A ZENIT DAILY DISPATCH
More Testimonies Defend Pius XII
Corroborate Cardinal Bertone's Citation of '43 Letter
ROME, 25 APRIL 2007 (ZENIT)
Many past testimonies support Cardinal Tarcisio Bertone's announcement that Pope Pius XII signed a letter in 1943 asking religious institutes to open their doors to persecuted Jews.
That wartime letter undercuts the theory that bishops, religious and many Catholics who risked their lives to save Jews from extermination did so without the Pope's knowledge.
Even before Vatican Secretary of State Cardinal Bertone's statement, many testimonies had been published corroborating the information.
According to these testimonies, some of which ZENIT is summarizing here, the assistance project organized by the Catholic Church to save persecuted Jews was directly ordered by Pius XII.
Monsignor Aldo Brunacci, the canon of Assisi, said in various interviews that "on the third Thursday of September 1943, after the usual monthly reunion of the clergy that had taken up residence in the diocesan seminary, the bishop called me aside to the room in front of the chapel and showed me a letter from the secretary of state and told me: 'We must get organized to come to the aid of all the persecuted people and especially the Jews. This is the will of the Holy Father Pius XII. This all must be done with the greatest caution and prudence. Nobody, not even the priests, must know about this.'"
Monsignor Brunacci added that he saw the letter sent by the Vatican Secretariat of State.
The monsignor and Bishop Giuseppe Placido Nicolini of Assisi were recognized as "Righteous Among the Nations" by the Yad Vashem, Israel's official memorial to Holocaust victims.
Available for you
The testimony of Emilio Viterbi of the University of Padua, a Jewish refugee in Assisi, was released on Jan. 6, 1947. It confirms Pius XII's involvement in the rescue of Jews by religious institutes.
In the 1990s, on the occasion of Bishop Nicolini's 70th birthday, Viterbi said that many episodes "could be mentioned to illustrate the tireless and holy humanitarian actions that the Assisi clergy did for the persecuted Jews under the noble guidance of Bishop Placido Nicolini, who with the greatest love and highest zeal had thus followed the philanthropic will of the Holy Father."
Viterbi added: "During the last period of German occupation, his diocese had become an asylum for many refugees and persecuted persons. Nonetheless when I went to him to ask him, in a case of extreme need, if they could welcome me with my family, he — with great simplicity and a loving smile — answered: 'Only my bedroom and my study are free, however, I can sleep in the latter. The bedroom is available for you.'"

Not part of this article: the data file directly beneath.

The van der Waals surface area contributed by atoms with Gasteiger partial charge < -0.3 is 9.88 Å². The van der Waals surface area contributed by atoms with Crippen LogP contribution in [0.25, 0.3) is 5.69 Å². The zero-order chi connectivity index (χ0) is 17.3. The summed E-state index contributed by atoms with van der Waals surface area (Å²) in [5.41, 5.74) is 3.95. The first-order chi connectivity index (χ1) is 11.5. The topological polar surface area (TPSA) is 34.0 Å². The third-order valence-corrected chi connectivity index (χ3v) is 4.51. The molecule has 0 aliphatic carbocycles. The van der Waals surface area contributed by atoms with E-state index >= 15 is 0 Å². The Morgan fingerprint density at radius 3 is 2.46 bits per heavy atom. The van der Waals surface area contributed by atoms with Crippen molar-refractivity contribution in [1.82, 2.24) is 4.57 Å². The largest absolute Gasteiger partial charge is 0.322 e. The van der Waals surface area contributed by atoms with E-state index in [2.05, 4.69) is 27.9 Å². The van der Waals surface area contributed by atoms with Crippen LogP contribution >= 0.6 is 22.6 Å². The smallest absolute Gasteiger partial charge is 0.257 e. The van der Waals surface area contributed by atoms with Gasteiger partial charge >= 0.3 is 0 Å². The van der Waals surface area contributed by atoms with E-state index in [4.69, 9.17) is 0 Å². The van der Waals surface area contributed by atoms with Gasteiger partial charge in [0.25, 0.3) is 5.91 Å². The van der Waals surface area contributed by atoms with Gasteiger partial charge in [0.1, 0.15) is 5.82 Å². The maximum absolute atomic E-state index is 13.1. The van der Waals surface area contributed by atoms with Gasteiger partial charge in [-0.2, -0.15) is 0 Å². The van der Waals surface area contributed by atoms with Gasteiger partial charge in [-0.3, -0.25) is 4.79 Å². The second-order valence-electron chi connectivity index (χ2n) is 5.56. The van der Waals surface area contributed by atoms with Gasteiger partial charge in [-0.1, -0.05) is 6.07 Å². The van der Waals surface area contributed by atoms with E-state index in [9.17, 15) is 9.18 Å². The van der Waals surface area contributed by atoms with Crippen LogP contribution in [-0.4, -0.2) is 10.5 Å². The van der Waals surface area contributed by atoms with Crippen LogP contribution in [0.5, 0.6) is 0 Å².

The dear refugees
A similar story is told by Sister Ferdinanda Corsetti of the Institute of the Sisters of St. Joseph of Chambéry in Rome. The religious revealed that "it was the Holy Father, Pius XII, who ordered us to open our doors to all the persecuted. If we hadn't received the order from the Pope, it would have been impossible to save so many people."
On March 17, 1998, Sister Ferdinanda was recognized as Righteous Among the Nations by the Israeli Embassy in Rome, for having contributed in saving so many Jews during the Nazi occupation of Rome.
On that occasion, to confirm Pius XII's intentions, Sister Ferdinanda displayed a letter from the Vatican secretary of state, Cardinal Luigi Maglione, sent to the Mother Superior on Jan. 17, 1944.
In the letter, the secretary of state, on behalf of Pius XII and in reference to the many Jews hidden at the institute, wrote that he wished for "these chosen sons and daughters such ineffable recompense from divine mercy, so that, shortening the days of such great suffering, the Lord may grant them a serene, tranquil and prosperous future."
The letter continued: "In the meantime, as a particular sign of benevolence, His Holiness, grateful to those beloved sisters of St. Joseph of Chambéry for the work of mercy they do with such Christian understanding, sends them and the dear refugees the comforting apostolic blessing."
Sister Maria Piromalli, of the Institute Pius X in Rome, told how the Vatican secretary of state was in direct contact with the convents hiding the Jews.
Her institute, managed by the Daughters of St. Mary of Providence, hid 44 Jewish men and women.
Sister Maria recalled that Pius XII "sent an appeal to all the religious institutes in Rome to help the Jews" and added that Don Emilio Rossi alerted her institute.
In the Vatican secret archives published in 2004 — "Inter Arma Caritas. The Vatican Information Office on Prisoners of War, Instituted by Pius XII (1939-1947)" — Don Emilio Rossi is listed as the secretary of the Information Office for Prisoners of War, under the Secretariat of State, that is, the office that dealt with matters related to helping the Jews. ZE07042510
This article has been selected from the ZENIT Daily Dispatch
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